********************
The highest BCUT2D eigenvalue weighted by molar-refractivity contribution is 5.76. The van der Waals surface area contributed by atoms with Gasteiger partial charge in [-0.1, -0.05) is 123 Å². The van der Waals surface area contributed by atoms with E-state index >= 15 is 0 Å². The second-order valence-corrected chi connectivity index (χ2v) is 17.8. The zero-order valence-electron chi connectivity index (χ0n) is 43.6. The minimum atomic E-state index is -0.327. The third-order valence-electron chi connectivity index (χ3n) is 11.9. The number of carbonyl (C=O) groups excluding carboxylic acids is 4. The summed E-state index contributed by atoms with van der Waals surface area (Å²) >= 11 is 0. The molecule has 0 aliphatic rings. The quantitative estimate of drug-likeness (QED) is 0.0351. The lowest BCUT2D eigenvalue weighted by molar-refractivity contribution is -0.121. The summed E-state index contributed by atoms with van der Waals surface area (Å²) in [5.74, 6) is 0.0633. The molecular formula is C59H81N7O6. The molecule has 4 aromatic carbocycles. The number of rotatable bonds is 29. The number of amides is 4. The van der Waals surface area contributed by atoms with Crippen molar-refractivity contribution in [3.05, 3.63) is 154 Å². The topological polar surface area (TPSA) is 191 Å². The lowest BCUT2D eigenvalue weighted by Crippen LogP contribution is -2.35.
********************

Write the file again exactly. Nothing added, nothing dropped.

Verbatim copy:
The highest BCUT2D eigenvalue weighted by molar-refractivity contribution is 5.76. The van der Waals surface area contributed by atoms with Gasteiger partial charge in [-0.1, -0.05) is 123 Å². The van der Waals surface area contributed by atoms with E-state index >= 15 is 0 Å². The second-order valence-corrected chi connectivity index (χ2v) is 17.8. The zero-order valence-electron chi connectivity index (χ0n) is 43.6. The minimum atomic E-state index is -0.327. The third-order valence-electron chi connectivity index (χ3n) is 11.9. The number of carbonyl (C=O) groups excluding carboxylic acids is 4. The summed E-state index contributed by atoms with van der Waals surface area (Å²) >= 11 is 0. The molecule has 0 aliphatic rings. The quantitative estimate of drug-likeness (QED) is 0.0351. The lowest BCUT2D eigenvalue weighted by molar-refractivity contribution is -0.121. The summed E-state index contributed by atoms with van der Waals surface area (Å²) in [5.74, 6) is 0.0633. The molecular formula is C59H81N7O6. The molecule has 4 aromatic carbocycles. The number of rotatable bonds is 29. The number of amides is 4. The van der Waals surface area contributed by atoms with Crippen molar-refractivity contribution in [3.05, 3.63) is 154 Å². The topological polar surface area (TPSA) is 191 Å². The lowest BCUT2D eigenvalue weighted by Crippen LogP contribution is -2.35.